0.318131505204764 + 1.33723570143069*I
sage: KnoebelH(e^(pi/2))
1.49809129296906e-13 + 1.00000000000024*I
Well, almost...

Andrew - I came across the similar problem with the wikipedia Lambert-W and thus still use an own routine which replaces this for some parameters.
It is a sort of "lasso"-procedure, the mathematics is *not* proven.
It makes use of the observation, that if you start with a complex value in the near of the fixpoint, and iterate, then the sequence of values form a very nice spiral, with the fixpoint near the center.

So if you have one round, you just use the center as new initial value, which provides then a much more narrow new lasso.

The spiral converges, if it is an attracting fixpoint, but because you switch to the center after the first round, you possibly save lots of tidy rounds on the spiral.
The special effect is: you can even catch repelling fixpoints, if the spiral diverges not too strong - just because the catching of the "center" of one round can over-compensate the divergence.
For instance I found
Code:
findfixpt(exp(Pi/2))
%180 = -1.0451585870966735600158078879579 E-41 + 1.0000000000000000000000000000000*I

findfixpt(exp(Pi/2),1e-80)
%181 = -1.0250080565445841470968576986582 E-81 + 1.0000000000000000000000000000000*I
in a blink with adjustable precision.

If you want, I post the pari/gp routine here for re-implementation/improving. It's quick&dirty, fast only on some range of parameters (seems to cover the slow range of the wikipedia-lambert, for instance) and I didn't investigate the math below the surface.
Gottfried Helms, Kassel
Reply
#9
Gottfried Wrote:If you want, I post the pari/gp routine here for re-implementation/improving. It's quick&dirty, fast only on some range of parameters (seems to cover the slow range of the wikipedia-lambert, for instance) and I didn't investigate the math below the surface.

It seems like you have all the best code! Could you post your pari/gp code for the matrix-exp and LambertW? I also remember that you posted some other pari/gp code somewhere, but I can't find the post...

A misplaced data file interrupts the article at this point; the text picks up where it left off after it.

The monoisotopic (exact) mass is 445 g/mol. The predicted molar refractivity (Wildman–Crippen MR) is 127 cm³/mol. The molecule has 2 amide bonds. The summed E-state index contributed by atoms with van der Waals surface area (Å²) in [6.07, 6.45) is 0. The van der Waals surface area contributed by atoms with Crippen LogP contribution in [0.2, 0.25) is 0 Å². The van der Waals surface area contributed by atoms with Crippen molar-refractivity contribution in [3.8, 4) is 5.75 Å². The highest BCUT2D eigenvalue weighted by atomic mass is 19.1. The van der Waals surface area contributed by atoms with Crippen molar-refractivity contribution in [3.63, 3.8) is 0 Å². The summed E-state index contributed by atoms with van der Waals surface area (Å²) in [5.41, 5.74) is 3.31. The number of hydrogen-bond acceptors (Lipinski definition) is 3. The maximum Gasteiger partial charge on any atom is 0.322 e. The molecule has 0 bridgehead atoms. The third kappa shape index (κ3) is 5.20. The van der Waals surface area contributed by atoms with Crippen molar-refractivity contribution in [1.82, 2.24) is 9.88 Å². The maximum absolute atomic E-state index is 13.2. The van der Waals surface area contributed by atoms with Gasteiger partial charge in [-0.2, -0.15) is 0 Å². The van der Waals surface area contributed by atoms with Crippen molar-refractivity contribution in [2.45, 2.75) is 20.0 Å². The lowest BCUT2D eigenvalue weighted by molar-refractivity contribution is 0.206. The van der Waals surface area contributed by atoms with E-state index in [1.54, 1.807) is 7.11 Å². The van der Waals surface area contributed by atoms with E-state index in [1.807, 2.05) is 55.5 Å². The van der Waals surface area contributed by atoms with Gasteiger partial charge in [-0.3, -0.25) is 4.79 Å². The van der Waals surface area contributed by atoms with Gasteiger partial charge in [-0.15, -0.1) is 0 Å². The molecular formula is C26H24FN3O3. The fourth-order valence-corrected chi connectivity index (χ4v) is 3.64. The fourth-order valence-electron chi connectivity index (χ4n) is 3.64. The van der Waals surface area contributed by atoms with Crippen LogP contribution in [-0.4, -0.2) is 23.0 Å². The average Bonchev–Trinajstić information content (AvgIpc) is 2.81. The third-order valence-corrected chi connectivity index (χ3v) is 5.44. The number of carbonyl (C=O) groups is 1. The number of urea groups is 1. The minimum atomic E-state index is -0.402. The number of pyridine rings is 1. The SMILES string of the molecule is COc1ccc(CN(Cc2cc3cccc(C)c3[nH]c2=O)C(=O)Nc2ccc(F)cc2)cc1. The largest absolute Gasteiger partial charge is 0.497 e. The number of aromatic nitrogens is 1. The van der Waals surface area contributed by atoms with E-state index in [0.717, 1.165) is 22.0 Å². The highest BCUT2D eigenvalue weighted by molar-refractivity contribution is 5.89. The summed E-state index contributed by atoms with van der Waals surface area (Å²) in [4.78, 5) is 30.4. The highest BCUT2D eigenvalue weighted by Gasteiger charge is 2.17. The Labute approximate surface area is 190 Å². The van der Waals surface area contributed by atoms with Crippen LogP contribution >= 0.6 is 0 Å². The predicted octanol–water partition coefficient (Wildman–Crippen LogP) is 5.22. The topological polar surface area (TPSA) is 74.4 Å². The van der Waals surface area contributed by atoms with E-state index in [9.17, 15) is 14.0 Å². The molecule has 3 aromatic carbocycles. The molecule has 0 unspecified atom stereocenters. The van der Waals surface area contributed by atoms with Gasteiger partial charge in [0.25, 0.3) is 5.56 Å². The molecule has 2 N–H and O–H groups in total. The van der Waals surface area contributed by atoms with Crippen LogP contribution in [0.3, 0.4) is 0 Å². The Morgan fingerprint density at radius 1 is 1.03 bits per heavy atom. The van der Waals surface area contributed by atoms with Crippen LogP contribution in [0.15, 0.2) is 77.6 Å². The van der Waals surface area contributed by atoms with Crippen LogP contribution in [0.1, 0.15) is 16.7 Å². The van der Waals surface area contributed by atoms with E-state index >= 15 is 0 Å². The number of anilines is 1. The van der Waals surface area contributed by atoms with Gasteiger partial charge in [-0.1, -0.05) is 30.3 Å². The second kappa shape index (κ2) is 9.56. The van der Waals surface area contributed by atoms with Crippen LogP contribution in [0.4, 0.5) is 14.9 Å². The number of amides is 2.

Andrew Robbins
Reply
#10
andydude Wrote:
Gottfried Wrote:If you want, I post the pari/gp routine here for re-implementation/improving. It's quick&dirty, fast only on some range of parameters (seems to cover the slow range of the wikipedia-lambert, for instance) and I didn't investigate the math below the surface.

It seems like you have all the best code! Could you post your pari/gp code for the matrix-exp and LambertW? I also remember that you posted some other pari/gp code somewhere, but I can't find the post...

Andrew Robbins

Here the complete findfixpt-code, where the lambert-w-wikipedia method is selected for some range of b
[update] I also should mention, that I work with default precision of 200 digits in pari/gp. So if you implement, for instance, the matrix-exponential using a lower precision the results may not be as expected...

To check the appropriateness of the parameter-range-separation you should examine the three alternative fixpoint-searcher again. I don't have my earlier ad-hoc-checks at hand and just left this for future investigation, while I'm using mostly "simple" bases b.
[/update]

Code:
\\ finds a fixpoint for (real) base-parameter b.
\\ Depending on its value the best of three methods are chosen
{ findfixpt(b, prec=1e-40, maxiter=1000) = local(r);
   if(b>=exp(-exp(1))&b<=exp(exp(-1)),return(LH(b))); \\ 1) use "LH" for some b
   if(b<4,return(findfp(b,maxiter,prec)));            \\ 2) use "findfp" for some other b
   return(findfpLog(b,prec,maxiter));                 \\ 3) use "findfplog" for all other b
}

\\ 3) --------------------------------------------------------------
{ findfpLog(b, prec=1e-40, maxiter=1000) = local(lb=1/log(b), x2, x1=b+0.1);
  \\ using hint by Henryk
    for(k=1,maxiter,
           x2=log(x1)*lb;
           if(abs(x2-x1)<prec,return(x2));
           x1=x2
        );
    return(0); }


\\ 2) LH(x) - uses wikipedia Lambert-W -----------------------------------

{ LW(x, prec=1E-80, maxiters=200) = local(w, we, w1e);
  \\ implementation by translation of wikipedia-python source